RIAA Finally Gets A Clue Re: Filesharing

 

 

That sucking/popping
sound? It’s the sound of the recording industry pulling it’s head out of its
own ass after all these years…

 

By Fred Mills

 

Christmas came a little early this year for those dastardly
criminals known as filesharers: the Recording Industry Association of American
has announced that instead of chasing down people who upload music to the
Internet (and then file lawsuits in order to crush said uploaders into little
tiny pieces of blood, flesh and bone), it’s going to work with ISPs directly.

 

It will work roughly like this: when the RIAA detects and
illegal uploader, it will send a notice to that person’s ISP, who in accordance
with an agreement with the RIAA will in turn send the uploader a notice. If the
activity doesn’t stop after a couple of notifications, the ISP can switch the
user’s service to a slower speed cut off access to the web completely. No
longer will ISPs be required to turn over the names of their customers to the
RIAA, and the RIAA will not be filing lawsuits. But the idea is to make
file-sharers realize they’re not invisible, and that their ISPs will be taking
matters into their own hands in order to protect their own asses. (It’s too
early to say what kinds of sanctions the RIAA will levy on the ISPs, however…)

 

 

According to a major label source, “We’re faced with the
reality of ‘this shit isn’t working.’ And legally the ground is getting shakier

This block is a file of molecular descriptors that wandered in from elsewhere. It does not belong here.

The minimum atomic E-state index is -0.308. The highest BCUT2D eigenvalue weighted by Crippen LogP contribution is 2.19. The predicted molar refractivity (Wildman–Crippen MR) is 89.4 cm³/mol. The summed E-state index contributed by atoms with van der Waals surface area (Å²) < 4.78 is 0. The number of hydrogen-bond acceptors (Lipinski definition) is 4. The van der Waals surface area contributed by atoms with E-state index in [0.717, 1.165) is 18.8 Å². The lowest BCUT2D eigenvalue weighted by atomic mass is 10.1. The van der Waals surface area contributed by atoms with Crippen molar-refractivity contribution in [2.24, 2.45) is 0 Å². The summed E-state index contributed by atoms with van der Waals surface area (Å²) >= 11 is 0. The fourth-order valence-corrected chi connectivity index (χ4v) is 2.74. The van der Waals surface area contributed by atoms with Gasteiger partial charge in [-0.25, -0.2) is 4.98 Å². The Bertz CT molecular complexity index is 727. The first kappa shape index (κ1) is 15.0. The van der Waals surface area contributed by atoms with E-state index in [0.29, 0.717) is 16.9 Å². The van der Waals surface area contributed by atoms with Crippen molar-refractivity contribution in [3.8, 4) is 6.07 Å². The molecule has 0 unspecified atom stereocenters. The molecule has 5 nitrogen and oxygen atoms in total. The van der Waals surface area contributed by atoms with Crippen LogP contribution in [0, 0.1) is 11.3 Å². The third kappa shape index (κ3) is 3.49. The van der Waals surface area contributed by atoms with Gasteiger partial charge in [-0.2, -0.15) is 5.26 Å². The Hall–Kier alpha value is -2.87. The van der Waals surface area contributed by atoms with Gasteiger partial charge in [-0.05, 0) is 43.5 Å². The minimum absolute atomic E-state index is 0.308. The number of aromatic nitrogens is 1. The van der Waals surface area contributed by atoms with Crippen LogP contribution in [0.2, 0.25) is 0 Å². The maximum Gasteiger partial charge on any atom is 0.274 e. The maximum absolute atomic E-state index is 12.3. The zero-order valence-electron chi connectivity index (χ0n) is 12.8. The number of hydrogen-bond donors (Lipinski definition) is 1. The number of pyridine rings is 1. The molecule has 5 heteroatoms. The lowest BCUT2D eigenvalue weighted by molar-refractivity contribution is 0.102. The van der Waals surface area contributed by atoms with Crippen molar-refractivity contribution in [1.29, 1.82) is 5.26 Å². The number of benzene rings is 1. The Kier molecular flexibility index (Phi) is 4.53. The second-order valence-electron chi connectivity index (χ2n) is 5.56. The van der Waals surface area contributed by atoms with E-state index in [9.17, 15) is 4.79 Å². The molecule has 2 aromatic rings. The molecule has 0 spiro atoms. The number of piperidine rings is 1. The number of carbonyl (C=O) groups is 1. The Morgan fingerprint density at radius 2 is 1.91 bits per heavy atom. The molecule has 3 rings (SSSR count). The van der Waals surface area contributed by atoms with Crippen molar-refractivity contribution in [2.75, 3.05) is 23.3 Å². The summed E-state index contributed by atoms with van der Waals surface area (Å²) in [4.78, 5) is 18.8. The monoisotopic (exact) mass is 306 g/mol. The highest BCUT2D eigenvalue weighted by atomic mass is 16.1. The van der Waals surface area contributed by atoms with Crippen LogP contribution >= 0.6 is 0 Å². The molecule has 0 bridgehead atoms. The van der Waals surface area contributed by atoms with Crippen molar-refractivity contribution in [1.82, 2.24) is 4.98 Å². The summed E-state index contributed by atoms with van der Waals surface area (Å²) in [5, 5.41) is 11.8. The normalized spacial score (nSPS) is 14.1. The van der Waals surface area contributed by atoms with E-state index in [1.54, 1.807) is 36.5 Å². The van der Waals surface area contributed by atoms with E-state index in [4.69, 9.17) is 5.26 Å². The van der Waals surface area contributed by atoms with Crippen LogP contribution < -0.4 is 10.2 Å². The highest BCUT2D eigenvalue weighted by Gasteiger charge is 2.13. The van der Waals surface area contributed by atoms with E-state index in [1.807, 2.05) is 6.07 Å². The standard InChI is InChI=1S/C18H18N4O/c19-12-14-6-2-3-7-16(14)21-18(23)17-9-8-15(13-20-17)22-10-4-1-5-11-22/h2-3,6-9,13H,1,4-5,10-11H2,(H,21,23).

in terms of winning these lawsuits. And it’s costing money. So, time to move
on.” Gee, nothing like a lousy economy and an industry in turmoil to get people to wake the hell up.

 

Read more about all this at:

 

Billboard.com

 

RollingStone.com

 

Wall Street Journal

 

 

Meanwhile, industry watchdog Bob Lefsez had a few choice
words
about the news:

 

“Press scuttlebutt says that only 19% of the public is downloading.  If
this is true, and one accepts Michael Eisner’s theory that ten percent of the
audience will NEVER pay, we’re fighting here over nine percent of the
population.  When really, we should be focusing on the other eighty one
percent!  Most people will pay for music, if a reasonable offer is made.

 

“Today’s news that the RIAA is dropping their lawsuits just shows that the
labels have no strategy, that they’re so busy playing catch-up that they’ve
squandered their business.  ANYBODY could have told them that the lawsuits
wouldn’t have worked five years ago. But these assholes had to prove
something.  That they owned the music and you’d better consume it their
way.  Obviously didn’t work, their revenues have tanked.”

 

Amen to that.

 

 

 

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